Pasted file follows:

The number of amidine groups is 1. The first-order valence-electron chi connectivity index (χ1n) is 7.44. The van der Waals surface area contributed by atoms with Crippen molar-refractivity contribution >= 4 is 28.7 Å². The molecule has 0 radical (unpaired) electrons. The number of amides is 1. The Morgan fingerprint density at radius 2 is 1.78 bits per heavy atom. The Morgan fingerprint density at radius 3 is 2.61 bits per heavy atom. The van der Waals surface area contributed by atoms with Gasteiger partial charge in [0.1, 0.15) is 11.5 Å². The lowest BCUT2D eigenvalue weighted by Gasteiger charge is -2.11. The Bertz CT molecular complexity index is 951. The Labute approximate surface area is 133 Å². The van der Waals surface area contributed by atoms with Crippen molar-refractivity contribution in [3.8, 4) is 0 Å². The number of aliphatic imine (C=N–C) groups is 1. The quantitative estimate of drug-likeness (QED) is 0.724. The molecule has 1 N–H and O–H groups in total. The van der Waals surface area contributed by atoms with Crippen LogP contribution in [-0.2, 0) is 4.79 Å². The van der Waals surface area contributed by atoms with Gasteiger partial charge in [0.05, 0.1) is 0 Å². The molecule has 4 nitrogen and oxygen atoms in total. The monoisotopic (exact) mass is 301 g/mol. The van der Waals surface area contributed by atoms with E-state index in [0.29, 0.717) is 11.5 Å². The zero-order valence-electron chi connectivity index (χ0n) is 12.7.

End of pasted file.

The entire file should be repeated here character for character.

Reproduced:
The number of amidine groups is 1. The first-order valence-electron chi connectivity index (χ1n) is 7.44. The van der Waals surface area contributed by atoms with Crippen molar-refractivity contribution >= 4 is 28.7 Å². The molecule has 0 radical (unpaired) electrons. The number of amides is 1. The Morgan fingerprint density at radius 2 is 1.78 bits per heavy atom. The Morgan fingerprint density at radius 3 is 2.61 bits per heavy atom. The van der Waals surface area contributed by atoms with Gasteiger partial charge in [0.1, 0.15) is 11.5 Å². The lowest BCUT2D eigenvalue weighted by Gasteiger charge is -2.11. The Bertz CT molecular complexity index is 951. The Labute approximate surface area is 133 Å². The van der Waals surface area contributed by atoms with Crippen molar-refractivity contribution in [3.8, 4) is 0 Å². The number of aliphatic imine (C=N–C) groups is 1. The quantitative estimate of drug-likeness (QED) is 0.724. The molecule has 1 N–H and O–H groups in total. The van der Waals surface area contributed by atoms with Crippen LogP contribution in [-0.2, 0) is 4.79 Å². The van der Waals surface area contributed by atoms with Gasteiger partial charge in [0.05, 0.1) is 0 Å². The molecule has 4 nitrogen and oxygen atoms in total. The monoisotopic (exact) mass is 301 g/mol. The van der Waals surface area contributed by atoms with E-state index in [0.29, 0.717) is 11.5 Å². The zero-order valence-electron chi connectivity index (χ0n) is 12.7.